Royal Commonwealth Navy Page:

 

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My original Commonwealth Navy page contained only those drawings to support the Australis Scenario. I have many theories to support differing scenarios. If I leave the US as a single entity, rather than splitting it as I do in the Australis Scenario, then I normally say that the German Scutling at Scapa Flow does not take place, which releases a lot of German ships into the South American and other countries (Spain) either as purchases or as war booty. Germany then gets a less harsh Versailles Treaty which allows Capital Ships at 60% of the 35,000 ton limit with a different set of ships to start the Weimar Navy. To balance these 'Axis' additions out I create the 'Dominions' early. Those countries become repositories of ships that are less than 10 years old, like the Iron Dukes with their 10x13.5", and other modern cruisers and destroyers. This is what the original Australis idea came from. Germany and Japan are much more formidable and require more UK Allied forces to fight those first 2 1/2 years on their own.

Since that original idea I have added many different Alternate Universe, countries and additional Islands and Lands. I have done a complete rebuild of the Royal Navy with the Fisherless RN, and I have added a lot of real life and never-were ships that I am still using to provide the basis for new drawings. I did two sets of drawings following the design process of the King George V battleship class and the J,K,N, destroyer classes. Both sets have been added to with my own personal designs to create even more drawings. I have ended up creating many hundreds of Royal Navy ships, that may not have otherwise existed for reasons like being scrapped early, where I have placed the ship with the Canadian Navy, Australis Navy, South African Navy or even sold some off to South American countries to create a new 1930's South American Battleship race.

A lot of the early drawings I did for the Australis Scenario look very dated now (horrible is the word I am looking for I think), so while completely updating this page I will also update the drawings as well. I will keep the existing drawings at the bottom of each page so it can be seen how far the skill of pixel art has advanced since I started drawing these ships 6-7 years ago.

Each ship page will be noted which scenario it belongs to, and where multiple drawings appear on a page I will note the ideas on each drawing with each scenario details.

Only those pages I have updated will have the links working. The rest are still available through this link: Commonwealth Navies 1939+


The Scenarios:  

Australis - Timeline and backstory.

Fisherless RN - ships and reasoning behind:
 


Above: HMS Ark Royal, HMS Malaya, HMS Renown (Force H 1940)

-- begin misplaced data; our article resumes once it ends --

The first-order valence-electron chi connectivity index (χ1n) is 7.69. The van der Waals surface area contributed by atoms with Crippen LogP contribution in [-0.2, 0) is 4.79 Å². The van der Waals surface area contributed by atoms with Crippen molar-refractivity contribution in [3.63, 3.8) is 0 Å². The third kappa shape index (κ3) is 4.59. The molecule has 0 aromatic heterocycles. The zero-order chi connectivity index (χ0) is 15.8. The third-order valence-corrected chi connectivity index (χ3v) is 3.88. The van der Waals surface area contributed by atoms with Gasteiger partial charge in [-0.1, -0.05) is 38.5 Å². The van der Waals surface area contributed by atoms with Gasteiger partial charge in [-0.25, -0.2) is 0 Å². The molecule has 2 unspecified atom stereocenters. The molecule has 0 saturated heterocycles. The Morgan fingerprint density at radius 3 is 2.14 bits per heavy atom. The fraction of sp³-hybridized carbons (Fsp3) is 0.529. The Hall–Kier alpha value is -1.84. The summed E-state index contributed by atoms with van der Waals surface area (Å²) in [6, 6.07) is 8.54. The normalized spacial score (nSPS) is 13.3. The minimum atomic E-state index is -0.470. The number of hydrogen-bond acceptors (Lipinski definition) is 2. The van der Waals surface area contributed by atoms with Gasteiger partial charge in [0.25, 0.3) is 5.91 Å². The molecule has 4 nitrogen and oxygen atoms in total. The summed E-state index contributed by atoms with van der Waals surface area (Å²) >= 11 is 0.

Aircraft Carriers

The doctrines of the two major Commonwealth CV builders reflected their major battlegrounds. The Royal Navy required its carriers to be able to survive near occupied territory in the Mediterranean and along the coasts of Europe. Its ships were armoured accordingly. The other reason for the RN to have armoured carriers was the lack of quality aircraft in the Fleet Air Arm. Upgrade the quality of the FAA aircraft and the RN can have carriers with lots of aircraft. The Australis carriers had all the Pacific and Indian Oceans to play in and these areas required numbers of aircraft aboard as there were no land based aircraft to worry about. The size of the ships and numbers of aircraft reflected this. For aircraft carriers, bigger is always better!

 

HMSAS Kwazulu dodging bombs during an attack from Argentinian bombers during the Battle for the Falkand Islands 1939.

 

Class Name

No.

First Date

Country/No.

Page Address (click on thumbnail or hyperlink for page listing)

HMSAS Lesotho

1

1908

SA-1

HMS Neptune CVE 1 1911 UK-1
HMAS Manawatu (CVL) 1 1914 AU-1
HMS Revenge (CVE?) 5 1916-17 UK-5
HMS Argus

1

1919

UK-1

HMS Hermes

1

1925

UK-1

HMAS Carpentaria

1

1926

AU-1

 (Ex Cavendish, Ex Vindictive)
HMS Furious

3

1925

UK-3

HMS Eagle

1

1924

SA-1

HMAS Van Diemen

1

1928

AU-1

HMS Lord Kitchener

2

1928

UK-2

HMS Goliath/Albion 1-2 1928 UK-1/2
HMS Illustrious (G3) 2 1929 UK-2
HMS Apollo 1 1932 UK-1
HMAS Albatross (CVE)

34

1934

AU-10, UK-24

HMS Ark Royal

4

1938+

UK3 SA-1

HMS Andania 6 1921-40 UK-6
HMS Albatross (CVL)

10

1940

UK-6

HMS Illustrious

5

1940

UK-5

HMAS Endeavour

4

1941

AU-4

HMS Unicorn / HMAS Tasman 16 1942 UK-AU
HMS Audacious

4

1944

UK-4

HMS Indefatigable/Malta

2

1944-45

UK-4

Fleet Air Arm Lots 1938-45 Everyone

 

Battleships / Battlecruisers

Even though the Commonwealth navies were acting in concert for building of their capital ships, you can see from the list below that no real homogenous classes of battleship or battlecruiser emerged. The closest would be the King George and Westralis types which shared the same hull if not the same armament and were supposed to have been 6 UK and 4 Australis for a total of 10. The Temeraire class of 4 laid down in 1938/39 were delayed, cancelled and scrapped from wars outbreak. (All of this changes from week to week as I dream up more and more differing scenarios and drawings to populate this section). Of the remaining four Invincible and Indefatigable class battlecruisers at WW1's end, the two Invincible were given to Chile as part of their replacement package and the other two were sold to Brazil.


The  Battle Cruiser Squadron at sea, Jutland 1916. (Tiger, Princess Royal, Lion), the Splendid Cats.

 

Class Name

No. First Date

Country/No.

Page Address (click on either name or thumbnail for link)

HMS Leviathan (BC) 2 1908 UK-2
HMS Neptune (TS/CVE/ADV) 5 1909 UK-3 AU-2
HMSAS Rhodesia (ex Lion-BC) 2 1912 SA-2
HMAS Marlborough (ex-Iron Duke-BB) 6 1913/14 AU-4 SA-2
HMAS Kimberley (ex Tiger) 2 1914 AU-2
HMSAS Natal (ex Erin) 1 1914 SA-1
HMAS New South Wales (ex Canada) 1 1915 AU-1
HMS Courageous (BC-13.5" & 15") 2 1915 UK-2
HMS Queen Elizabeth (BB) 8 1915 UK-5 AU-3
HMS Revenge (CVE?) 5 1916-17 UK-5
HMS Renown (FBB) 6 1916 UK-6
HMS Barfleur (BB) 3 1917-18 UK-3
HMAS Australis (BC) 1 1919 AU-1
HMS Majestic (BB) 4 1920 UK-4
HMS Hood (BC) 1 1920 UK-1
HMS Incomparable Project 1 1923 UK-1
HMS Indefatigable (BB-G3) 2 1925 UK-2
HMSAS Transvaal (BB) 1 1923 SA-1
HMS Nelson (BB) 2 1927 UK-2
HMS Invincible (BB) 1 1930 UK-1
HMS Warrior - Lillicrap BC designs 2 1932-34 UK-2
HMS Bellerophon (BB) 2 1934 UK-2
HMSAS Sud Afrika (BC) 1 1936 SA-1
HMS King George V (BB) 12 1939-43 UK-8-10
AU-2-4
HMS Vanguard (BB) 3 1940 UK-1-3
HMS Vengeance (BB) 3 1941-42 AU-1
UK-2
HMAS Oceania (BB) 1 1945 AU-1


 

Area Defence Vessels / Pre-Dreadnoughts / Armoured Cruisers / Training Ships